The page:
“I am doing this neither for myself nor just for our local government to be compliant on the new DILG requirements. Together with my colleagues, we are doing this for the whole city of Baybay, not only to serve the present population, but for the future of our communities. And I intend to keep doing this worthwhile activity, as long as I can, even if, on my own personal capacity…”

Dr. Rommel Gonzaga DVM (front right), poses with some of the P3DM participants and mentors

Why him, the Vet?
“Doc Rommel”, as he is fondly called by the city’s constituents, is a Veterinarian. “By profession, affiliation and designation”, he laughingly shared with us! Not relegating his official ‘vet’ designation, he is also “officially” and willingly the DRRMO-Designate of Baybay City – a city composed of 92 barangays with a population of more than a hundred thousand, on the western seaboard of the island of Leyte in Eastern Visayas (Region VIII). He is into this because he wants to – even passionate about it!

How did he get involved in DRR, CCA, CLUP and things ‘calamity’? Yolanda. He tells us that the super typhoon changed both his personal and professional attitude towards managing communities...

When super typhoon Yolanda struck Region VIII on November 8, 2013 , I was in Baybay City with my family, but my mother, brother, nephew, sister in-law, and her daughter were at our residence in Tacloban during that time. After the typhoon, I did not worry because it did not cause severe damage to the City of Baybay. The day after, I began to hear disturbing news about what happened in Tacloban. I could not contact my family because there was power outage and no communication signal. It was then when I began to worry and felt nervous.

I decided to check my family and went to Tacloban using a motorbike, since I thought that it might be difficult using a car due to fallen debris on the road. My heart began to sink when I saw the devastation while passing through the towns of Mayorga, Dulag, Tolosa, Tanauan, and Palo. Tears welled up in my eyes thinking about my mom and the rest of the family, and what might have happened to them. I saw dead bodies lining the streets, people walking like zombies, and many were begging for food and water. Everything I saw was chaos and confusion.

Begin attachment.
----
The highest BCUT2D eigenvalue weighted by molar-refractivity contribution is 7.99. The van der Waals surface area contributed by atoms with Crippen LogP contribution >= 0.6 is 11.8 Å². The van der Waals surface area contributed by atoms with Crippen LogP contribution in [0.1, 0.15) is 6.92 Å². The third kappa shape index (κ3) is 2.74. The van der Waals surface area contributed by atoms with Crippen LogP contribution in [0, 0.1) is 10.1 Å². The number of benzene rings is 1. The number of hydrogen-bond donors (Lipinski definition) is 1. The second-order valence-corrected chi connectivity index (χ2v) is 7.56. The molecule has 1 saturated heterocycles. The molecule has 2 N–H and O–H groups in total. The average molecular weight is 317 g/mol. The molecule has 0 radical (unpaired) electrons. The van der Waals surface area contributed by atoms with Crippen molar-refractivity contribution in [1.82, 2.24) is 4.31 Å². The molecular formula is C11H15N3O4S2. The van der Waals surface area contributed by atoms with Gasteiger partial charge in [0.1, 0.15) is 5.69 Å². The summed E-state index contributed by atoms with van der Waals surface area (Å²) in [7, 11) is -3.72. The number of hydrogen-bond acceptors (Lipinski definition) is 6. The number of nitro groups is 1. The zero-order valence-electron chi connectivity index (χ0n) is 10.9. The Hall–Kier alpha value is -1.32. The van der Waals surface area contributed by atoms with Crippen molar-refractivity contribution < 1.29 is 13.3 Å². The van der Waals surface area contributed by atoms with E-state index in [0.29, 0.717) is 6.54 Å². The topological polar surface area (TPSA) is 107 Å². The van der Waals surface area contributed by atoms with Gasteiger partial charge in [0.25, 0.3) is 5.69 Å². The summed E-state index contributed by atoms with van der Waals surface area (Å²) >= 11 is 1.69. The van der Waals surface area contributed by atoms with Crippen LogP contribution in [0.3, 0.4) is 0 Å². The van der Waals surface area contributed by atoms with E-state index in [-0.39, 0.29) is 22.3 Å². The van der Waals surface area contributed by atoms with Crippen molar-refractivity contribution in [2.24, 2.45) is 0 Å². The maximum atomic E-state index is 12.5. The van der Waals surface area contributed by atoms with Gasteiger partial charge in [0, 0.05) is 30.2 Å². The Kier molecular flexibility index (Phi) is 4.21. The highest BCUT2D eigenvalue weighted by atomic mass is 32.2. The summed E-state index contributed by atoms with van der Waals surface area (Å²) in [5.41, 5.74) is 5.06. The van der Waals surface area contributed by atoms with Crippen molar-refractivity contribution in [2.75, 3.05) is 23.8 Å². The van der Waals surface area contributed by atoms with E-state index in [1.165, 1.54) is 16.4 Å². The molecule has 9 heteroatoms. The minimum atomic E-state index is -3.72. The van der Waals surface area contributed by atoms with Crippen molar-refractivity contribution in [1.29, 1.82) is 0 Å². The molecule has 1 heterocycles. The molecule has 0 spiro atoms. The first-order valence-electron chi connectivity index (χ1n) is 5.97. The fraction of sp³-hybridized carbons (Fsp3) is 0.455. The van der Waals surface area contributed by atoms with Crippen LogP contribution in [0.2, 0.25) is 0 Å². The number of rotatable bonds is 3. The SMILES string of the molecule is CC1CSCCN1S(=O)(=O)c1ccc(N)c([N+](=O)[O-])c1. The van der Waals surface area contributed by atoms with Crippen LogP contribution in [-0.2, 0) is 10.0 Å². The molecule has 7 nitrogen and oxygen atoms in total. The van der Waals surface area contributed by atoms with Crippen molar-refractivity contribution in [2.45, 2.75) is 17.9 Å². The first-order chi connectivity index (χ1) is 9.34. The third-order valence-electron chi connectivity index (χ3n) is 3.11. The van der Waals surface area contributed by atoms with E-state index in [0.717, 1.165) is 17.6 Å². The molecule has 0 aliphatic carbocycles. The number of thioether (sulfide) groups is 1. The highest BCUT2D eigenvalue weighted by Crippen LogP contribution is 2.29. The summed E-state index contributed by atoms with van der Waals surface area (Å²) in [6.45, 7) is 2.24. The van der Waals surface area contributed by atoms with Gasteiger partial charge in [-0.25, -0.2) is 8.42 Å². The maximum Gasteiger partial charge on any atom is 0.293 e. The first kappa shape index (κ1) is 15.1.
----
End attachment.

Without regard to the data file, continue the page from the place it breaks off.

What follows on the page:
Finally, I reached my parents’ house. With knees shaking and terror gripping my heart, I was bracing myself for the worst. Then, I saw my mother, brother, his daughter, sister in law, and my nephew all in good shape. Although visibly shaken, tired and hungry, they were all fine. This was the only time since Mayorga, that I breathed a sigh of relief.

Moving forward, after a year from the disaster, there were questions in my mind. It lingered like the pictures of the dead and the chaos that I saw. Why was the government not able to respond immediately? Why was there no [national] authority present? Why were the people not prepared despite early warning from Pag-asa? Hundreds of questions like jack rabbits running through my head, and I found no answers.

Then the national government began its campaign on the strict implementation of RA 10121 or the Philippine Disaster Risk Reduction and Management Act of 2010. I thought bitterly, the law was passed on 2010 and if it had been seriously implemented, the deaths could have been minimized or avoided…, so recounts Doc Rommel.

Baybay City has not created a DRRM Office nor assigned any personnel. When the City Administrator asked who would like to attend the trainings and seminars on DRRM, Doc Rommel did not hesitate to volunteer. After two years of attending these trainings and seminars, he finally found the answers to his questions. His mind opened up and he deeply appreciated the significance of DRRM in the community. According to Doc Rommel, This was when he found his advocacy and the beginning of a journey to a new future.

Thus, Doc Rommel rightfully represented his city to the series of plenary workshops and mentoring sessions conducted by DILG under the ADB JFPR Grant 9175 fund.

Pangasugan P3DM
Doc Rommel eagerly made possible the conduct of P3DM at Brgy. Pangasugan. When the team of consultants headed by P3DM expert himself Dr. Jake Rom Cadag reached the Brgy., residents readily received them and the 4-day workshop went actively well.

This was attended by a cross-section of the barangay's populace – mothers, fathers, almost all of the senior citizens, teenagers, fisherfolk, farmers, land owners, businessmen, teachers, and about 11 children from various grades who were excused from their classes so they could participate. Even the heads and some staff from the DA’s Agricultural Training Institute Eastern Visayas were there as participants. [ATI holds offices inside Visayas State University campus - a part of Brgy. Pangasugan]